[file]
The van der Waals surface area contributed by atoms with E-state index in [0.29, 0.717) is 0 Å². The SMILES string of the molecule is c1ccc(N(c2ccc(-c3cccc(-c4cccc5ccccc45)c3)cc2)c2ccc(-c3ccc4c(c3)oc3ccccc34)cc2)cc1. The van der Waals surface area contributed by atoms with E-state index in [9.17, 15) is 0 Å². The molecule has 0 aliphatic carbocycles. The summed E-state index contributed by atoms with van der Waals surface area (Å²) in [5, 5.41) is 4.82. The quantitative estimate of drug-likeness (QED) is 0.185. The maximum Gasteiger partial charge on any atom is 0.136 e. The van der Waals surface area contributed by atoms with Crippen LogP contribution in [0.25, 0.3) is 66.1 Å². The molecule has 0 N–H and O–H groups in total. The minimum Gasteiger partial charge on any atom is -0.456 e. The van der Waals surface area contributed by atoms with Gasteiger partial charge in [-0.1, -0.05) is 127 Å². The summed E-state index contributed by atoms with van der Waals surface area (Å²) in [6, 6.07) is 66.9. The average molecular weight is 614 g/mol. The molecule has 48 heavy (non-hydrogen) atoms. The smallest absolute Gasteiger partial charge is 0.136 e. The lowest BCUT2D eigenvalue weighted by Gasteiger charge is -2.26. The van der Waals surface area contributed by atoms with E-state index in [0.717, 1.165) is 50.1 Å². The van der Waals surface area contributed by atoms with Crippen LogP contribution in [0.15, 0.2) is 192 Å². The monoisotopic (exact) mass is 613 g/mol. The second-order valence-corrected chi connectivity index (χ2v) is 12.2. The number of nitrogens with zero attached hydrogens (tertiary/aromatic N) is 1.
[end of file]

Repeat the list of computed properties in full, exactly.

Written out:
The van der Waals surface area contributed by atoms with E-state index in [0.29, 0.717) is 0 Å². The SMILES string of the molecule is c1ccc(N(c2ccc(-c3cccc(-c4cccc5ccccc45)c3)cc2)c2ccc(-c3ccc4c(c3)oc3ccccc34)cc2)cc1. The van der Waals surface area contributed by atoms with E-state index in [9.17, 15) is 0 Å². The molecule has 0 aliphatic carbocycles. The summed E-state index contributed by atoms with van der Waals surface area (Å²) in [5, 5.41) is 4.82. The quantitative estimate of drug-likeness (QED) is 0.185. The maximum Gasteiger partial charge on any atom is 0.136 e. The van der Waals surface area contributed by atoms with Crippen LogP contribution in [0.25, 0.3) is 66.1 Å². The molecule has 0 N–H and O–H groups in total. The minimum Gasteiger partial charge on any atom is -0.456 e. The van der Waals surface area contributed by atoms with Gasteiger partial charge in [-0.1, -0.05) is 127 Å². The summed E-state index contributed by atoms with van der Waals surface area (Å²) in [6, 6.07) is 66.9. The average molecular weight is 614 g/mol. The molecule has 48 heavy (non-hydrogen) atoms. The smallest absolute Gasteiger partial charge is 0.136 e. The lowest BCUT2D eigenvalue weighted by Gasteiger charge is -2.26. The van der Waals surface area contributed by atoms with E-state index in [0.717, 1.165) is 50.1 Å². The van der Waals surface area contributed by atoms with Crippen LogP contribution in [0.15, 0.2) is 192 Å². The monoisotopic (exact) mass is 613 g/mol. The second-order valence-corrected chi connectivity index (χ2v) is 12.2. The number of nitrogens with zero attached hydrogens (tertiary/aromatic N) is 1.